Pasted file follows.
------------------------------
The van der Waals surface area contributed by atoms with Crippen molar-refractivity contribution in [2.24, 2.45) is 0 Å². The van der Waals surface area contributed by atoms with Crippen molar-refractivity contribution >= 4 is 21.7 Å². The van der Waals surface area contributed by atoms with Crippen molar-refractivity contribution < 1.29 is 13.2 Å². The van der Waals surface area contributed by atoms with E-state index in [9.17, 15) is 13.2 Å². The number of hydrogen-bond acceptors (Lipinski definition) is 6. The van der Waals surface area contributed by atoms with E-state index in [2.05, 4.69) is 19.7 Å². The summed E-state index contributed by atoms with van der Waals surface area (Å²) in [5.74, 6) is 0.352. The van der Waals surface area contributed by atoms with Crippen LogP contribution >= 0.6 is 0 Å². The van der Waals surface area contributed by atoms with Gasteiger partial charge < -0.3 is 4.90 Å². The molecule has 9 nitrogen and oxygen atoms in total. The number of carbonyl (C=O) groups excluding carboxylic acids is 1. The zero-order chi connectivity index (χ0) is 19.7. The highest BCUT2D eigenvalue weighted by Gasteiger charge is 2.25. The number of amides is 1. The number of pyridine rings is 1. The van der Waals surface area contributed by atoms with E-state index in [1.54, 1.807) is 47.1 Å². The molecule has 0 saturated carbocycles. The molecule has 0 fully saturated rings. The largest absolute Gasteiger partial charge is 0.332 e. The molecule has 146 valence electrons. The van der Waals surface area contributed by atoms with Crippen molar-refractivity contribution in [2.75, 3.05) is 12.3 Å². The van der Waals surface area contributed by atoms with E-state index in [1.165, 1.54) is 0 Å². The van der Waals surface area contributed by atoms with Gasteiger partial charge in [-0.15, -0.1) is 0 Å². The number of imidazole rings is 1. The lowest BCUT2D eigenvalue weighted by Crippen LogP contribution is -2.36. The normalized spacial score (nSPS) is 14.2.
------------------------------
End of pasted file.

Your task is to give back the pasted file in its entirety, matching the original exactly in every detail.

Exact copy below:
The van der Waals surface area contributed by atoms with Crippen molar-refractivity contribution in [2.24, 2.45) is 0 Å². The van der Waals surface area contributed by atoms with Crippen molar-refractivity contribution >= 4 is 21.7 Å². The van der Waals surface area contributed by atoms with Crippen molar-refractivity contribution < 1.29 is 13.2 Å². The van der Waals surface area contributed by atoms with E-state index in [9.17, 15) is 13.2 Å². The number of hydrogen-bond acceptors (Lipinski definition) is 6. The van der Waals surface area contributed by atoms with E-state index in [2.05, 4.69) is 19.7 Å². The summed E-state index contributed by atoms with van der Waals surface area (Å²) in [5.74, 6) is 0.352. The van der Waals surface area contributed by atoms with Crippen LogP contribution >= 0.6 is 0 Å². The van der Waals surface area contributed by atoms with Gasteiger partial charge < -0.3 is 4.90 Å². The molecule has 9 nitrogen and oxygen atoms in total. The number of carbonyl (C=O) groups excluding carboxylic acids is 1. The zero-order chi connectivity index (χ0) is 19.7. The highest BCUT2D eigenvalue weighted by Gasteiger charge is 2.25. The number of amides is 1. The number of pyridine rings is 1. The van der Waals surface area contributed by atoms with E-state index in [1.54, 1.807) is 47.1 Å². The molecule has 0 saturated carbocycles. The molecule has 0 fully saturated rings. The largest absolute Gasteiger partial charge is 0.332 e. The molecule has 146 valence electrons. The van der Waals surface area contributed by atoms with Crippen molar-refractivity contribution in [2.75, 3.05) is 12.3 Å². The van der Waals surface area contributed by atoms with E-state index in [1.165, 1.54) is 0 Å². The van der Waals surface area contributed by atoms with Gasteiger partial charge in [-0.15, -0.1) is 0 Å². The number of imidazole rings is 1. The lowest BCUT2D eigenvalue weighted by Crippen LogP contribution is -2.36. The normalized spacial score (nSPS) is 14.2.